United States Department of State
Bureau of Consular Affairs
Washington, DC 20520
This information is current as of today,
April 08, 2009
The Department of State warns U.S. citizens of the risks of travel to Sudan and recommends that American citizens defer all travel to Sudan due to uncertain security conditions and the possibility of violence and harassment targeting westerners. On April 9, the Department of State authorized non-emergency Embassy personnel and family members who had departed Sudan in March 2009 to return to the country. This Travel Warning for Sudan replaces the Travel Warning issued on March 9, 2009, to note the lifting of the Embassy’s authorized departure status.
In March 2009, the government of Sudan expelled numerous aid groups from the country and senior government officials publicly called humanitarian aid workers "spies." Officials from the Sudan Humanitarian Affairs Commission seized the finances and assets of many of these organizations, as well as personal property of aid workers, including passports and laptop computers.
Recent protests have featured sharp anti-western rhetoric. There is a continuing possibility that ongoing protests may encourage violent action against Europeans and Americans.
U.S. citizens residing in Sudan despite the Travel Warning should have their own contingency plans to depart the country independent of the Embassy. U.S. citizens should be prepared to leave Sudan in the event of an emergency, given the volatile political/security environment. The U.S. Embassy is committed to assisting U.S. citizens to the extent possible, but the Embassy’s ability to assist Americans is limited, and dependant on the permissiveness of the security environment in Sudan.
On January 1, 2008, two American Embassy employees were assassinated while traveling in their vehicle in Khartoum. In May 2008, the city of Omdurman, adjacent to Khartoum, was attacked by armed militias. The Embassy has implemented heightened security measures to protect Embassy personnel in Sudan, which include obtaining advance permission for all travel and modes of transportation to be used. A trial is ongoing.
The Department of State continues to warn U.S. citizens against all travel to Sudan, particularly in the Darfur area, where violence between Sudanese Government forces and various armed militias continues. Americans and Europeans have been victims of kidnappings, carjackings and armed robberies while traveling in Sudan. There have also been several incidents of hostage taking of European NGO workers and Chinese oil workers over the last year, as well as a hijacking of a domestic airline flight. Land travel at night should be avoided.
Travelers are reminded that the U.S. Government has received information on terrorist threats aimed at American and European interests in Sudan. Terrorist actions may include suicide operations, bombings, or kidnappings. U.S. citizens should be aware of the risk of indiscriminate attacks on civilian targets in public places, including tourist sites and locations where expatriates are known to congregate, and commercial operations associated with U.S. or European interests. Anti-American/European demonstrations periodically occur, mostly in the capital city of Khartoum.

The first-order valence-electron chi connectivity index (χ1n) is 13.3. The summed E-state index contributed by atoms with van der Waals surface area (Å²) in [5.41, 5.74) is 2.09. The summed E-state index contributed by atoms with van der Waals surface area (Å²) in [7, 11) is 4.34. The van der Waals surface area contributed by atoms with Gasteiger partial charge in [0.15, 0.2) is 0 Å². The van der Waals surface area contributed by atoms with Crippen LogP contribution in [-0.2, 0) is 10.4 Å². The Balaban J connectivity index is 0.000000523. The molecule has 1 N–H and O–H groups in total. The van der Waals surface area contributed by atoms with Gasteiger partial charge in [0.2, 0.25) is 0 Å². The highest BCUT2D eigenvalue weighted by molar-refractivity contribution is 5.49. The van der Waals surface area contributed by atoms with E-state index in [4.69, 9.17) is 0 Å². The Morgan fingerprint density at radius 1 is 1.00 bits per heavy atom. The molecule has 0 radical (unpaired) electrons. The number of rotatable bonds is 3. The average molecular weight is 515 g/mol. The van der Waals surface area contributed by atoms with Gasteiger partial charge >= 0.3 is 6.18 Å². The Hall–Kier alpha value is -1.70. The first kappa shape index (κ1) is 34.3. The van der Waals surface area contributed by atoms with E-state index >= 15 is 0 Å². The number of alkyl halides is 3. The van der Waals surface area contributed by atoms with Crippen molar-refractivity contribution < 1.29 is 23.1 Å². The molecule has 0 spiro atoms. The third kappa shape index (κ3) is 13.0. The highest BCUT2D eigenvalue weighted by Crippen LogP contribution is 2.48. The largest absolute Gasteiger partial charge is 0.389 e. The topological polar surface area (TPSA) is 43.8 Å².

Travel anywhere in Sudan, including Khartoum and the adjacent town of Omdurman, is potentially dangerous. Militia forces have instigated sporadic violence and have attacked locations in Southern Sudan. Threats have been made against foreigners working in the oil industry in Upper Nile state.
The Department of State urges American citizens to take responsibility for their own personal security while traveling overseas, to review emergency procedures and contingency plans, and to remain aware of their surroundings at all times. American citizens in Sudan should ensure they have enough water, food, and supplies in stock in the event of an emergency. The dynamic political situation may require the U.S. Embassy in Sudan to close for safety and security reasons without much advance notice. The Embassy will nevertheless endeavor to notify American citizens of any such closures via warden message, posted at http://sudan.usembassy.gov/warden_messages.html.
U.S. citizens should note that the Embassy varies its operating hours without advance notice due to the dynamic political and security situation. Services for U.S. citizens are available by appointment only. Requests for an appointment can be made by e-mailing KhartoumConsular@state.gov. American citizens may request emergency services at any time, but the ability of the U.S. Embassy to assist U.S. citizens in an emergency is limited.
The U.S. Embassy is located at Sharia Ali Abdul Latif, Khartoum; tel. (249-183)774-700/1/2/3 (outside Sudan); tel (0183) 774-700/1/2/3 (inside Sudan). U.S. citizens may contact the consular section by phone or email. Additional information and U.S. Embassy warden messages are available on our website. For after-hours emergencies, please call (249-183) 774-7000/1/2/3 and ask to be connected to the duty officer.
U.S. citizens should also consult the Department of State’s Country Specific Information for Sudan and the Worldwide Caution, both located on the Department’s Internet website. Safety and security is also available toll-free at 1-888-407-4747 from
within the United States and Canada, or at regular toll rates at 1-202-501-4444 for callers outside the United States and
Canada, from 8:00 a.m. to 8:00 p.m. Eastern Time, Monday through Friday (except U.S. federal holidays).
Americans living or traveling in Sudan are encouraged to register with the U.S. Embassy through the State Department’s travel registration website.